Believe it or not I hadn’t heard of Chalk and Talk until a couple of years ago. I never heard the phrase during my PGCE, but most teachers I know are very familiar with the phrase – and it’s often seen as a very unpopular method of teaching.
I recall my own GCSE History lessons in particular. They would usually consist of 30-40 minutes of the teacher talking about a topic and writing notes on the blackboard (yes, I am that old…). We would go through two or three sheets of A4 lined paper per lesson making notes and / or copying what was written on the whiteboard, followed by answering questions from a text book, cloze exercises, etc. At the end of the 4th Year (that’s Y10 in old money) I had a pretty full lever-arch file full of notes all ready for revision.
Nowadays it’s all about chunking, scaffolding, pacey lessons, engaging students, starters, plenaries, mini-plenaries, mini-starters, checkpoints, self-assessment, peer-assessment, kinaesthetic activities and so on.
I’m not suggesting the old method had none of these things, nor that these newer* ideas are a bad thing – but the lessons we had (in a mixed ability class in an inclusive secondary school, no selective grammar stuff here) were formulaic, taught rather than facilitated, taught engagingly and helped me to learn an awful lot of stuff. I enjoyed them.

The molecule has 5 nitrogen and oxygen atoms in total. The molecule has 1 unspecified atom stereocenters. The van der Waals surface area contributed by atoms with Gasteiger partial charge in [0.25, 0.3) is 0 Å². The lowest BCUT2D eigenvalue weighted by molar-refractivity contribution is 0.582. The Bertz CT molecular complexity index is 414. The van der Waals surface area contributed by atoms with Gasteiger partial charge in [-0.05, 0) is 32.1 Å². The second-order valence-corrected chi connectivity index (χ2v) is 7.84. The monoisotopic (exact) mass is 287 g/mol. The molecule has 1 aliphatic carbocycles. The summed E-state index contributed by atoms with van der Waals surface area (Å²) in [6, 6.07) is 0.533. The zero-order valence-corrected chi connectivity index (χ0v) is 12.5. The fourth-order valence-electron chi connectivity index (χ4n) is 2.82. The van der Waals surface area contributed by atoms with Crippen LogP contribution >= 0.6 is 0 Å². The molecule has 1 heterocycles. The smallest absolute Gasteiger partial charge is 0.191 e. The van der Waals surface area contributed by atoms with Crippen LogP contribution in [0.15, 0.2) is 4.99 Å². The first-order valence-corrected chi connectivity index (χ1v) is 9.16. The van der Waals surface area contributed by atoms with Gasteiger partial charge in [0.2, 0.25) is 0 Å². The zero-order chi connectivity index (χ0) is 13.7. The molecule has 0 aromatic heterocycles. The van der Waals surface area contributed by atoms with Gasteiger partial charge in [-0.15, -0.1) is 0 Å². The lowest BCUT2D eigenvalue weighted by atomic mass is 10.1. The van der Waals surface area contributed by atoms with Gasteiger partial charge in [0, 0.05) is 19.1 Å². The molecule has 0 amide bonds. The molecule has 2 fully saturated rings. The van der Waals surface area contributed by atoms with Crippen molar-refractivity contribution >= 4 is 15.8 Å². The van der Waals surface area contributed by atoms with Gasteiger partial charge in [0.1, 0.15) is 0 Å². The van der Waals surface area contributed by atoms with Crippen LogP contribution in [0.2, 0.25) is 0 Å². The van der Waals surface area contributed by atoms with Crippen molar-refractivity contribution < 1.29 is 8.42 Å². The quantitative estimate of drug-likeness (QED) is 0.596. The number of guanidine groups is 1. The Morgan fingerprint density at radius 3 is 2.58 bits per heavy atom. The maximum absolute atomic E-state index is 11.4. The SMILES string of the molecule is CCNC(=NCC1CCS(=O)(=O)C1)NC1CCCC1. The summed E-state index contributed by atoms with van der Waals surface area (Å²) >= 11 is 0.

That said, we are encouraged to teach in a more modular style these days – do this for ten minutes, then think about that for 5, then reflect and move on to something else. The idea of standing at the front of the class and talking to (at) them is generally frowned upon. And yet…
My GCSE Computing students have been learning to program in Python for about 6 weeks now. We’ve looked at various concepts (input, output, variables, assignment, selection, iteration and comments for those who are interested, although it’s not essential to my point) and while some students are away with it and are really enjoying themselves there are a couple of students who are struggling. And you know what they asked for? A lecture.
They asked for me to spend at least 1 full lesson with a pen and a whiteboard just talking through some of the concepts so that they can make notes in a book. We have discussed the concepts as I’ve introduced them, I’ve written them a text book with all of the concepts explained, with examples, and we’ve done lots and lots of practical exercises and written tasks. All chunked, evaluated, reviewed, with starters, with plenaries, with checkpoints, etc. But what these students want is for me to do what my History teacher did all those years ago. To stand at the front, to tell them what I need to know (albeit in an engaging manner) and to let them write this stuff down in their own words.
So talk and chalk. It’s not an anathema to teachers, nor to students. It’s another valuable tool in our arsenal and we shouldn’t be afraid to use it. Sometimes it’s easy to forget that.
* I’m aware that these concepts aren’t necessarily “new” as such, but certainly they are more prevalent in lessons and lesson planning now than they were 15 years ago when I was in Y10